Zellhoffer pointed again. "The troopers of the Seventh Cavalry rode off in that direction. Hundreds of miles into empty space. Into the dreaded unknown, where civilization is left behind and the spirit world holds dominion. Toward glory and death."

The front door of the Zellhoffer house opened and Z's gawky youngest daughter Emily came bounding out, halting next to her father, almost running into Jamie.

"Daddy, Mom wants you to come inside the house now!"

The dark-haired girl adopted the stance of her mother, and indeed, Zellhoffer seemed to wilt just a bit at the tone of a direct order.

"In a moment, dear. In a moment. Er, tell your mother I'll be in directly."

Chad wasn't watching his blustery beighbor as much as his own brother. The girl affected not to be aware of Jamie, yet by doing so became hyper-aware of him, cautiously sneaking glances his way. Jamie was frozen with uncertainty, ignoring her with what Emily undoubtedly took as being cool. At thirteen she was as tall as Chad's brother. (Jamie was nearly 17 but small for his age.) If possible she was even skinnier. Chad absorbed these observations with amusement. The girl posed for a moment, then as quickly as she'd appeared, with straight hair flowing, ran back inside. The door closed, not before Chad noticed lurking behind it a tall shadow.

Mr. Zellhoffer remained fixated on thoughts of abducted neighbors and on heroic General Custer.

"One has to know the unknown-- the deep spaces of this country, and of our own souls. The dark places we seldom go to. Some set up totems against the spirits"-- he gestured toward the still-glowing painting across the street. "Others, like Custer, ride eagerly into danger. They embrace their devil. Understand Custer-- truly understand him-- and you'll understand America."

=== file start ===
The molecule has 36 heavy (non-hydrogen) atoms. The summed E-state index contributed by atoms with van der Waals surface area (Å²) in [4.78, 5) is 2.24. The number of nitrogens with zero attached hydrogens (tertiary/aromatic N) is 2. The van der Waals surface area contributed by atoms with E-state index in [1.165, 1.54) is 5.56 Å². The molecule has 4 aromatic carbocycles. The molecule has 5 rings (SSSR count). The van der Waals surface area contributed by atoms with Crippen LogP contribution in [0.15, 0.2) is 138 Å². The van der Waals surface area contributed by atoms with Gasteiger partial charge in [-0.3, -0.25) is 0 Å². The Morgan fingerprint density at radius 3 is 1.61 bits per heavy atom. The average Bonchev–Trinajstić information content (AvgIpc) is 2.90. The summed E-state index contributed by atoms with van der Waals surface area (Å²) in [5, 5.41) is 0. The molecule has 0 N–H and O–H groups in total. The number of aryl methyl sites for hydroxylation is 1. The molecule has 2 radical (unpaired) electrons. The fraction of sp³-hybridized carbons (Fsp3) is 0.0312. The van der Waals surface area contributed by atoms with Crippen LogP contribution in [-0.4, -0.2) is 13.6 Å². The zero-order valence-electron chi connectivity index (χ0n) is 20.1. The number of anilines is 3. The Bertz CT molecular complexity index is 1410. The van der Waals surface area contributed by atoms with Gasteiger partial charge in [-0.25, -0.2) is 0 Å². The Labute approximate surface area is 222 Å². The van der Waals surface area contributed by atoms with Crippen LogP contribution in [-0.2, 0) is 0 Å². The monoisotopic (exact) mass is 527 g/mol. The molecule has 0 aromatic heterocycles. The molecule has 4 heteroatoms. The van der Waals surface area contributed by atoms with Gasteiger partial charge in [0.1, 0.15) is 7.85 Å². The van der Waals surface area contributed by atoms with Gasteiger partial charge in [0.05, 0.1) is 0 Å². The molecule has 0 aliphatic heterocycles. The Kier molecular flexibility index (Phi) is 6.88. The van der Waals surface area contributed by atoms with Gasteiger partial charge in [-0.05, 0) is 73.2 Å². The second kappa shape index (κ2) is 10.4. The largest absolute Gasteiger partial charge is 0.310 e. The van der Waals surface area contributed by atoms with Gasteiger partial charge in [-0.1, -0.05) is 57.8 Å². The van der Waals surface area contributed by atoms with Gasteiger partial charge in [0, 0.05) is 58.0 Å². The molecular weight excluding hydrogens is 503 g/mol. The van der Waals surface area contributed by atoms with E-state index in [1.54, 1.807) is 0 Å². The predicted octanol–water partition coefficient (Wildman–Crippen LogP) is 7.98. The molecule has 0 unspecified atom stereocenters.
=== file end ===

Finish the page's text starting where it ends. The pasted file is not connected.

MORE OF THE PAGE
He looked at the flag waving from his house, then stiffened suddenly and put his hand over his heart. Drunken tears appeared in his eyes. Chad wondered if Mr. Z were putting them on-- but noticed Jamie stiffen as well as if falling for the comic opera. Chad looked at the waving flag, the deep purple sky behind it; he seemed to hear arising from the spaces beyond a trumpet's lonely blare.

That night Chad awoke from a hectic dream with a sense that something in the house wasn't right. His bedside clock read three o'clock. He arose to check the doors and locks.

Jamie's room was empty. The troubled kid had a habit of sleepwalking. Chad looked out the front window at the other houses on the block. The blazing lights in Barker's homestead had finally turned off. The neighborhood hummed with silence.

Chad stepped through his family's spacious, insecure house. The door to the garage was ajar. Chad entered with caution, the dirty cement floor cold against his bare feet. The garage door was wide open. Had he left it like that? Eerie night air swept inside. Their father still wasn't home-- only Chad's sportscar occupied its rightful space. A noise shuffled behind it.

Chad flipped on the garage light. Stunning brightness. He saw for a sliver of an instant a tanned, short, aged woman. Then she was gone. His imagination? A residue of his insane dream? She'd had a wild look and weathered face, was thin, almost malnourished, and wore old-fashioned clothes from another time.

Soft footsteps scampered along the side of the garage. Chad ran outside and followed their sound, toward the back, to the vast endless shadowy land behind the house as an unseen figure moved swiftly through the trees and tall weeds ahead of him.
****************************************
(Next: Emily and Jamie.)